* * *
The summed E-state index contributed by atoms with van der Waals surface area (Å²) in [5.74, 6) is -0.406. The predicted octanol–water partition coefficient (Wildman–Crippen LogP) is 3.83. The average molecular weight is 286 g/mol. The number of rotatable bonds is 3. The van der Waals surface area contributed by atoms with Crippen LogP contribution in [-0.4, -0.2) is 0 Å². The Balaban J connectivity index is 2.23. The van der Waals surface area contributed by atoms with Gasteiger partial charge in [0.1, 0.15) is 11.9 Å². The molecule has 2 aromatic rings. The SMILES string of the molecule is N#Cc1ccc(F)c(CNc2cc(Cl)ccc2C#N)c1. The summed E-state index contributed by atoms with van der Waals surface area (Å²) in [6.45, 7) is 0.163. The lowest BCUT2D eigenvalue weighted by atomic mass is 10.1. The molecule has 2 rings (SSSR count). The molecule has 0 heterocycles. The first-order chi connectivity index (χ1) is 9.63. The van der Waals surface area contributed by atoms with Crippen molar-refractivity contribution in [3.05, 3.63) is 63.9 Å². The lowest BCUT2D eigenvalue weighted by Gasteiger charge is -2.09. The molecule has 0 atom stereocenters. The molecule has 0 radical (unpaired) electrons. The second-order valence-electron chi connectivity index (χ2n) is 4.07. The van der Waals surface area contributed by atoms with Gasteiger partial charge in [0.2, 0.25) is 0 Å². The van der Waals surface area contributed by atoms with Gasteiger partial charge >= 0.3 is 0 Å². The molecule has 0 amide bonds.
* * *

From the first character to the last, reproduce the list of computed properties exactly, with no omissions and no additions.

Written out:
The summed E-state index contributed by atoms with van der Waals surface area (Å²) in [5.74, 6) is -0.406. The predicted octanol–water partition coefficient (Wildman–Crippen LogP) is 3.83. The average molecular weight is 286 g/mol. The number of rotatable bonds is 3. The van der Waals surface area contributed by atoms with Crippen LogP contribution in [-0.4, -0.2) is 0 Å². The Balaban J connectivity index is 2.23. The van der Waals surface area contributed by atoms with Gasteiger partial charge in [0.1, 0.15) is 11.9 Å². The molecule has 2 aromatic rings. The SMILES string of the molecule is N#Cc1ccc(F)c(CNc2cc(Cl)ccc2C#N)c1. The summed E-state index contributed by atoms with van der Waals surface area (Å²) in [6.45, 7) is 0.163. The lowest BCUT2D eigenvalue weighted by atomic mass is 10.1. The molecule has 2 rings (SSSR count). The molecule has 0 heterocycles. The first-order chi connectivity index (χ1) is 9.63. The van der Waals surface area contributed by atoms with Crippen molar-refractivity contribution in [3.05, 3.63) is 63.9 Å². The lowest BCUT2D eigenvalue weighted by Gasteiger charge is -2.09. The molecule has 0 atom stereocenters. The molecule has 0 radical (unpaired) electrons. The second-order valence-electron chi connectivity index (χ2n) is 4.07. The van der Waals surface area contributed by atoms with Gasteiger partial charge in [0.2, 0.25) is 0 Å². The van der Waals surface area contributed by atoms with Gasteiger partial charge >= 0.3 is 0 Å². The molecule has 0 amide bonds.